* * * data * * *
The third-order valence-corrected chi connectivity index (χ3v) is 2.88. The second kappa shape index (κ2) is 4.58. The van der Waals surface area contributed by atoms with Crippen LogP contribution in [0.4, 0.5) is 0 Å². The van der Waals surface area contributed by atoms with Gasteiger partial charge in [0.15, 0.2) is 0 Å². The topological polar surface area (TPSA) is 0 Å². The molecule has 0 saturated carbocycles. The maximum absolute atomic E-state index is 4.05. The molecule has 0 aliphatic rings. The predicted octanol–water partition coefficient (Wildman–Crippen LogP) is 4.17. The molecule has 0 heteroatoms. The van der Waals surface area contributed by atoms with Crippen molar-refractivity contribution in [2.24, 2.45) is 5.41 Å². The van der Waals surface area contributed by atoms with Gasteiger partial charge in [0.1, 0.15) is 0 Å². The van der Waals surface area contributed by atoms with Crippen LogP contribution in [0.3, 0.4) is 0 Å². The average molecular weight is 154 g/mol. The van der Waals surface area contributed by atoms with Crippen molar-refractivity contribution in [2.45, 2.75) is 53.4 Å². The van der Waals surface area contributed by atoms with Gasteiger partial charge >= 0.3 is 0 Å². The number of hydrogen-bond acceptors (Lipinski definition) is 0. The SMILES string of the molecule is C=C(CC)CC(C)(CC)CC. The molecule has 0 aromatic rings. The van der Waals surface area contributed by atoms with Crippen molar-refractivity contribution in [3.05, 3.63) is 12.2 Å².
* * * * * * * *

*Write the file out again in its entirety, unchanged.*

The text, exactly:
The third-order valence-corrected chi connectivity index (χ3v) is 2.88. The second kappa shape index (κ2) is 4.58. The van der Waals surface area contributed by atoms with Crippen LogP contribution in [0.4, 0.5) is 0 Å². The van der Waals surface area contributed by atoms with Gasteiger partial charge in [0.15, 0.2) is 0 Å². The topological polar surface area (TPSA) is 0 Å². The molecule has 0 saturated carbocycles. The maximum absolute atomic E-state index is 4.05. The molecule has 0 aliphatic rings. The predicted octanol–water partition coefficient (Wildman–Crippen LogP) is 4.17. The molecule has 0 heteroatoms. The van der Waals surface area contributed by atoms with Crippen molar-refractivity contribution in [2.24, 2.45) is 5.41 Å². The van der Waals surface area contributed by atoms with Gasteiger partial charge in [0.1, 0.15) is 0 Å². The van der Waals surface area contributed by atoms with Crippen LogP contribution in [0.3, 0.4) is 0 Å². The average molecular weight is 154 g/mol. The van der Waals surface area contributed by atoms with Crippen molar-refractivity contribution in [2.45, 2.75) is 53.4 Å². The van der Waals surface area contributed by atoms with Gasteiger partial charge >= 0.3 is 0 Å². The number of hydrogen-bond acceptors (Lipinski definition) is 0. The SMILES string of the molecule is C=C(CC)CC(C)(CC)CC. The molecule has 0 aromatic rings. The van der Waals surface area contributed by atoms with Crippen molar-refractivity contribution in [3.05, 3.63) is 12.2 Å².